Part of the cruelty of what Uvalde endured lay in the repetition: One writer’s voice, devoid of traditional journalistic attribution, conveys the themes that are delivered in the meditation that is this story. What, or who, gave you the freedom to write this story in this fashion? The freedom came from the reporting. It gave me the measure of confidence to just say what we needed to say. One funeral after the next — days with one in the morning, another in the afternoon and then a visitation after that — into the summer. The pastor giving a variation of the same sermon, beseeching an anguished community not to let its anger ferment into malice. The collections of 21 crosses, one for each of the 19 students and two teachers who were killed, that sprouted all over town.
It was an excruciating echo. How did this phrase come to you and then become central to the project headline? It came to me while writing the previous graf: The idea of an echo and how awful it was to be stuck in it. We’d been struggling with what to do with a headline. I was concerned that readers — after so much coverage of Uvalde — would go right past it, and the headline was one way to combat that. The credit for the headline goes to Fahima Haque, our audience editor on the national desk.
It also reflected an enormous undertaking, as overwhelming emotionally as it was logistically, to memorialize the dead and care for those now living with debilitating loss. In just 26 words and a sentence with two clauses, you sum up what Uvalde and familes like the Cazares family face. Is this a nod to a nut graf? I see this as part of the nut graf, establishing what we’re examining in this story, the multitude of ways that this community has been strained and how they compound each other. The logistical headaches seemingly pale in comparison to the larger loss, but it is still an incredible burden to have to not just celebrate all of the people who had been killed but try to do them some semblance of justice.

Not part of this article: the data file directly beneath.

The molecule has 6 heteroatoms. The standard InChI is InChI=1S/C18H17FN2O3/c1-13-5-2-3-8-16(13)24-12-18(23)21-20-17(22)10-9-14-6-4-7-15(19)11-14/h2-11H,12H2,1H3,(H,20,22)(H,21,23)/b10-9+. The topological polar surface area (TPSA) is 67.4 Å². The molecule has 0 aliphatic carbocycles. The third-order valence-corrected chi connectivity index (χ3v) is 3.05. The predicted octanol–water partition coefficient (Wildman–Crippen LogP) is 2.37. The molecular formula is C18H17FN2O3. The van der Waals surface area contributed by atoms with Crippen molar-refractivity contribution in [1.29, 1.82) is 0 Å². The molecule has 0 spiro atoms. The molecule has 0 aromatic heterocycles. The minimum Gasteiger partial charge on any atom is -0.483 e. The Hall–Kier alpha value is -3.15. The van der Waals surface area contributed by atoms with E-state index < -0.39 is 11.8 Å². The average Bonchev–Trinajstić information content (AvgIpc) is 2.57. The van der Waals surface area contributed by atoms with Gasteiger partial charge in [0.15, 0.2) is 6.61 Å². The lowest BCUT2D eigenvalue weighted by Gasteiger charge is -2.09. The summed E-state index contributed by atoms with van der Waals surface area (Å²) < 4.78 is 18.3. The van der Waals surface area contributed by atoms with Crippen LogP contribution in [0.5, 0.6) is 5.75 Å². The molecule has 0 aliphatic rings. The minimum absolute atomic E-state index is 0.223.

Uvalde’s plight is as agonizing as it is familiar. The attack, now more than 10 weeks past, initiated the city into a crowded cohort of American communities forced by a gunman’s actions to navigate the long, brutal path that is the aftermath of mass violence.
Soon, just as in Newtown and Parkland and Sutherland Springs — other places indelibly associated with shootings — the path will splinter into countless trails, diverging as individuals wrestle with varying degrees of trauma and heartache, confront their own struggles and move at their own pace. Why did you highlight these particular mass shootings out of so many that have occurred? Newtown and Parkland were both school shootings, and Sutherland Springs because it was relatively nearby and it had the similar struggle of being a small town overwhelmed by the aftermath of a mass shooting. I was reminded of the essay Lauren McGaughy, a Dallas Morning News reporter, wrote about wrestling with being part of a media horde.
But for now, Uvalde is bound by its collective grief.Uvalde is a small community of roughly 16,000 people situated in the scrubby, wide open territory between San Antonio and the Mexican border. “Scrubby” is an intriguing adjective. Why did you choose it? It was trying to get a sense of how Uvalde fit into the broader landscape in this part of Texas and it seemed to fit.
The shooting has made it feel even smaller.
In some ways, that has been reassuring, a testament to the community’s cohesion.